And then just to sweeten the pot, I’m giving away chocolate. Grab a mini candy bar and let’s talk about the craft of writing and the art of photography.

 

© Copyright 2017 Audrey Kletscher Helbling

 

In Paul Bunyan land: Hackensack hosts art and book fest August 16, 2013

Every Tuesday during the summer months, Hackensack hosts a kids' fishing contest.

Every Tuesday during the summer months, Hackensack hosts a kids’ fishing contest on Birch Lake. Minnesota Prairie Roots file photo.

IT’S A SWEET SMALL TOWN snugged in Minnesota’s northwoods north of Brainerd, half way to Bemidji.

This would be lumberjack Paul Bunyan.

This would be lumberjack Paul Bunyan. Minnesota Prairie Roots file photo.

You’ll find statues of legendary Paul Bunyan here…

Paul Bunyan's sweetheart, Lucette, stands next to the library along Birch Lake.

Paul Bunyan’s sweetheart, Lucette, stands next to the library along Birch Lake. Minnesota Prairie Roots file photo.

and of his bride, Lucette. She stands near Birch Lake, next to an old log cabin that houses a library run by volunteers.

Several summers ago I photographed this log cabin library in Hackensack.

The Hackensack library. Minnesota Prairie Roots file photo.

It’s no wonder Hackensack, home to not quite 300 permanent and who knows how many seasonal residents, will host its 18th annual Northwoods Art & Book Festival from 9 a.m. – 3 p.m. this Saturday, August 17.

I’ll be there. Sort of.

I’ve submitted two poems to the Sixth Annual Poetry Display/Recognition, as I’ve done for several years.

Fest-goers can peruse the poems inside the Union Congregational Church and vote for their favorites for the six Popular Choice awards. The poetry committee will also select six Works of Merit. Poets will read their poems beginning at 1:30 p.m. with award winners announced afterward. Local newspapers will publish the winning poems.

A collection of works by eight Minnesota writers.

A collection of works by eight Minnesota writers.

But there’s more. Twenty-plus Minnesota authors and poets will sign and sell their books throughout the day. Sweet. Any event that promotes Minnesota writers and artists gets my support. Among the literary offerings is Bards of a Feather Write Together—A Collection. It features the poetry, fiction and memoirs, some previously published, of eight Minnesota writers, all members of the writing group Bards of a Feather. I am currently reading this debut anthology and thoroughly enjoying the variety of voices and content therein.

Visual artists will also be part of the Hackensack fest, selling their original artwork. Original and created by the artist. No resale items. Splendid.

No Minnesota festival is complete without food, which you’ll find in the food court.

I wish I could join this celebration of Minnesota writers and artists. But distance and previous commitments won’t allow me to be there. My poems will have to do. For this year.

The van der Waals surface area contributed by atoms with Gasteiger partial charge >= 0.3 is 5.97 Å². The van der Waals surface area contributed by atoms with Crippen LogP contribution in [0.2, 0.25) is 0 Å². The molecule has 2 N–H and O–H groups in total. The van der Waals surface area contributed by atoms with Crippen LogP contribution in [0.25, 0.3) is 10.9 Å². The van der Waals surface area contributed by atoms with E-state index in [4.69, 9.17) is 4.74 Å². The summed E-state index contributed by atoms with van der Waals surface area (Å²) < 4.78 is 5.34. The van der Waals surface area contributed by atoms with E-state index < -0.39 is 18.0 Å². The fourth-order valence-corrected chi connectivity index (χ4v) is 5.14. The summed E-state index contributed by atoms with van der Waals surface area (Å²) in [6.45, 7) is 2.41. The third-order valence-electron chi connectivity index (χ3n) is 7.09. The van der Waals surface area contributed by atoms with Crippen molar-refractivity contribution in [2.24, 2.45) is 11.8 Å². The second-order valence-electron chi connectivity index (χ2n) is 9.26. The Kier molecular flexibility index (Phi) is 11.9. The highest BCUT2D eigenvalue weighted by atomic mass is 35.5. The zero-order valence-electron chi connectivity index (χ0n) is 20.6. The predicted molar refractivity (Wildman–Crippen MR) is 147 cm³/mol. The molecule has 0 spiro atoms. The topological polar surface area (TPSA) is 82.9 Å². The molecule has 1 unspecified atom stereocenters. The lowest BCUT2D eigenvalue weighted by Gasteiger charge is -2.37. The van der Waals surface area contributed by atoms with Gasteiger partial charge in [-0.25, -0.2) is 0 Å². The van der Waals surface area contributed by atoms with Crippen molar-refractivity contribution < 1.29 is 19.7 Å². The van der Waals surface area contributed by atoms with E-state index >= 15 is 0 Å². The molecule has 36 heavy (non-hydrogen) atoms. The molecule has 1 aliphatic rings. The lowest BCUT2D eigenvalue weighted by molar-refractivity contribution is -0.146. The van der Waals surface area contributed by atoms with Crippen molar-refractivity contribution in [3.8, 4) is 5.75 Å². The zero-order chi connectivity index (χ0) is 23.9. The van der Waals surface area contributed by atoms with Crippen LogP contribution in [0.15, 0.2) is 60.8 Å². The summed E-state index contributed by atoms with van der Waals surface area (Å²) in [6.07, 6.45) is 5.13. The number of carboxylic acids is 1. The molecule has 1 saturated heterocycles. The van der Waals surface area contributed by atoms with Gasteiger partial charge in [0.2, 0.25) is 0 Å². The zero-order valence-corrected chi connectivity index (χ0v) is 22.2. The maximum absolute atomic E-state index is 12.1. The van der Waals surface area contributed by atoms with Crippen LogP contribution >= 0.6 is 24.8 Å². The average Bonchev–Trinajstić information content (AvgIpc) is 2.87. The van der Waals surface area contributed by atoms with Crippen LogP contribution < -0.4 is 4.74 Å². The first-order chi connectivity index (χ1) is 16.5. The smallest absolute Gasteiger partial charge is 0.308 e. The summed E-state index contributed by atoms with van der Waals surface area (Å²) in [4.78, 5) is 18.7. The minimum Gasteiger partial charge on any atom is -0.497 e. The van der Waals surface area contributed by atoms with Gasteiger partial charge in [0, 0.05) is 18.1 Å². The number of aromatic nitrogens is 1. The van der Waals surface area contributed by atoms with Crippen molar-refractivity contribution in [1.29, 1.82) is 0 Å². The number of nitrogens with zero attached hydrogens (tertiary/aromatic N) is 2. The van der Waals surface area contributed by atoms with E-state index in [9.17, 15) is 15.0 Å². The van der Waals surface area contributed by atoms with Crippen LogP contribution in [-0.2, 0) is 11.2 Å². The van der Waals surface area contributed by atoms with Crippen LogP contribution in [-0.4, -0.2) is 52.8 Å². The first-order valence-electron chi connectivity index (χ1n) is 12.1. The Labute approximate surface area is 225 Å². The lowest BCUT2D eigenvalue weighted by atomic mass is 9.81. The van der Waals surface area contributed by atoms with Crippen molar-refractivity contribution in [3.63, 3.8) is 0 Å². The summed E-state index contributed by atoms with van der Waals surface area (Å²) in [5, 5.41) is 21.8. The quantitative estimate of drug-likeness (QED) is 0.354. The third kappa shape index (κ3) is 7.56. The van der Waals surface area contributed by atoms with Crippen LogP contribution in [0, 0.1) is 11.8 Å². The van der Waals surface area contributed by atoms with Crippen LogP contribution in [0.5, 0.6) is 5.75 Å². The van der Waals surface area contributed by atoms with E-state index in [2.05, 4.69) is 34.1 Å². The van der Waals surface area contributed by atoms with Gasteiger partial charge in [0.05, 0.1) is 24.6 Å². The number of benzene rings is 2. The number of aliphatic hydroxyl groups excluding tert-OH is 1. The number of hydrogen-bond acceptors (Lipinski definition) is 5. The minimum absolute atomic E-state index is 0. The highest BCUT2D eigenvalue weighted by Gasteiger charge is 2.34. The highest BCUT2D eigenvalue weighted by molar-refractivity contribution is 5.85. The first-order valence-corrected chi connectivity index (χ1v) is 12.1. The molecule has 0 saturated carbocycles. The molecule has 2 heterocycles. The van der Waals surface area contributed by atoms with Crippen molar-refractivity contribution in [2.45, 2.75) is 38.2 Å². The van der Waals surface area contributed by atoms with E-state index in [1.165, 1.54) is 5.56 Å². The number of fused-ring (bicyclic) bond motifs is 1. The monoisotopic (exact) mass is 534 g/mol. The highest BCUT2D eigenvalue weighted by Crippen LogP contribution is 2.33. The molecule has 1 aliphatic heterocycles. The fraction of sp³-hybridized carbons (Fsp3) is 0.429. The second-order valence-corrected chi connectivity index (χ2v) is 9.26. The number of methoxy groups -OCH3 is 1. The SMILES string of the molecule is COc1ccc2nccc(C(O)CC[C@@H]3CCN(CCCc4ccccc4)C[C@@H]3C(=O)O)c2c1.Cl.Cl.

FYI: For more information, click here to reach the Northwoods Arts Council website. The council is the festival sponsor.

DISCLAIMER: I received a complimentary copy of Bards of a Feather Write Together for review purposes.

Copyright 2013 Audrey Kletscher Helbling

 

Celebrating Laura Ingalls Wilder with a Laura Look-A-Like contest & more in Walnut Grove July 16, 2013

The prairie attire of girls entered in the Laura Look-A-Like Contest in Walnut Grove.

The prairie attire of girls entered in the Laura Look-A-Like Contest in Walnut Grove.

CALICO SKIRTS SKIM bare legs. Bonnets brush braids. Charlotte rag dolls tuck into crooks of arms and lunch pails dangle from clenched hands.

Each contestant was asked where she had traveled from, whether she'd visited other "Laura" sites and whether she'd attended the "Wilder Pageant" before drawing a question from a lunch pail.

Each contestant is asked where she traveled from, whether she’s visited other “Laura” sites and whether she’s attended the “Wilder Pageant.” Then each drew a Little House-related question from a lunch pail.

And Laura look-a-likes step up to the microphone during the Laura Look-A-Like Contest Saturday afternoon in Walnut Grove, the southwestern Minnesota childhood home of author Laura Ingalls Wilder.

I am in the city park with my husband and mother to meet my brother-in-law, sister-in-law and their 9-year-old daughter who have driven from North Dakota for this weekend celebration of all things Little House.

My niece's entry number. No, there were not 57 contestants. This is just the identifying number tag she was handed after I paid a $5 entry free and she registered.

My niece’s entry number. No, there were not 57 contestants. This is just the identifying number tag she was handed after I paid a $5 entry free and she registered.

At the last minute, my niece decides to enter the Laura competition and she scrambles to complete an entry form while the other girls are already answering questions about themselves and the Little House books.

My niece considers her randomly drawn question: What's another name for a leech? She got a little help with the answer.

My niece considers her randomly drawn question: What’s another name for a leech? She gets a little help with the answer.